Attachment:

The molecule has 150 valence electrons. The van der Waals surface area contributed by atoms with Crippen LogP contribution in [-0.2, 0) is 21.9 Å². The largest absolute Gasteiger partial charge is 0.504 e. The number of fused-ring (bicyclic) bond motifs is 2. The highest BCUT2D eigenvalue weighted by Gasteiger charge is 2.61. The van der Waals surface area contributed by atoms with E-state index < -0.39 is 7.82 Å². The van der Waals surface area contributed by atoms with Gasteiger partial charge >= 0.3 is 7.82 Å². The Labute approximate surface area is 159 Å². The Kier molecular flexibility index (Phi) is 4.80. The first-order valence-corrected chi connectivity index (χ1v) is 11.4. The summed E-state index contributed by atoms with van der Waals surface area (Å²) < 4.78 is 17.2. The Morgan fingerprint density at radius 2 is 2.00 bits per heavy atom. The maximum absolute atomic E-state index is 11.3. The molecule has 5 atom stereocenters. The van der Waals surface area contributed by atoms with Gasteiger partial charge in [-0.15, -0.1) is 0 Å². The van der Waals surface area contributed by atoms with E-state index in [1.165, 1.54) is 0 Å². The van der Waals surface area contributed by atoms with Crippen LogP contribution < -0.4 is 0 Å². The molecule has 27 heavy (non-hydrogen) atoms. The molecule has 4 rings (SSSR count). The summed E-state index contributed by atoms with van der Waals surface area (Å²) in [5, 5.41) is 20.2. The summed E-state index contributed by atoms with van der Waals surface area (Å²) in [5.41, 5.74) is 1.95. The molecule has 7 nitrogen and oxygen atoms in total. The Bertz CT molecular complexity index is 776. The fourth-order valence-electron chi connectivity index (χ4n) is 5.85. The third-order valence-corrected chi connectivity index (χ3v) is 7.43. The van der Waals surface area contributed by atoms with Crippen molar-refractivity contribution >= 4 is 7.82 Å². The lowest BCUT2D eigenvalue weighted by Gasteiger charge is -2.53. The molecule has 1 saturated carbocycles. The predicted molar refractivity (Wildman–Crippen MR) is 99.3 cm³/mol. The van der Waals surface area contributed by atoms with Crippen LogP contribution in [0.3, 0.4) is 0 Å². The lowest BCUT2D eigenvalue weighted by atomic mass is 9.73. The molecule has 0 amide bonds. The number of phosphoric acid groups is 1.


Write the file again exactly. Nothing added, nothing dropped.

The molecule has 150 valence electrons. The van der Waals surface area contributed by atoms with Crippen LogP contribution in [-0.2, 0) is 21.9 Å². The largest absolute Gasteiger partial charge is 0.504 e. The number of fused-ring (bicyclic) bond motifs is 2. The highest BCUT2D eigenvalue weighted by Gasteiger charge is 2.61. The van der Waals surface area contributed by atoms with E-state index < -0.39 is 7.82 Å². The van der Waals surface area contributed by atoms with Gasteiger partial charge >= 0.3 is 7.82 Å². The Labute approximate surface area is 159 Å². The Kier molecular flexibility index (Phi) is 4.80. The first-order valence-corrected chi connectivity index (χ1v) is 11.4. The summed E-state index contributed by atoms with van der Waals surface area (Å²) < 4.78 is 17.2. The Morgan fingerprint density at radius 2 is 2.00 bits per heavy atom. The maximum absolute atomic E-state index is 11.3. The molecule has 5 atom stereocenters. The van der Waals surface area contributed by atoms with Gasteiger partial charge in [-0.15, -0.1) is 0 Å². The van der Waals surface area contributed by atoms with E-state index in [1.165, 1.54) is 0 Å². The van der Waals surface area contributed by atoms with Crippen LogP contribution < -0.4 is 0 Å². The molecule has 27 heavy (non-hydrogen) atoms. The molecule has 4 rings (SSSR count). The summed E-state index contributed by atoms with van der Waals surface area (Å²) in [5, 5.41) is 20.2. The summed E-state index contributed by atoms with van der Waals surface area (Å²) in [5.41, 5.74) is 1.95. The molecule has 7 nitrogen and oxygen atoms in total. The Bertz CT molecular complexity index is 776. The fourth-order valence-electron chi connectivity index (χ4n) is 5.85. The third-order valence-corrected chi connectivity index (χ3v) is 7.43. The van der Waals surface area contributed by atoms with Crippen molar-refractivity contribution >= 4 is 7.82 Å². The lowest BCUT2D eigenvalue weighted by Gasteiger charge is -2.53. The molecule has 1 saturated carbocycles. The predicted molar refractivity (Wildman–Crippen MR) is 99.3 cm³/mol. The van der Waals surface area contributed by atoms with Crippen LogP contribution in [0.3, 0.4) is 0 Å². The lowest BCUT2D eigenvalue weighted by atomic mass is 9.73. The molecule has 0 amide bonds. The number of phosphoric acid groups is 1.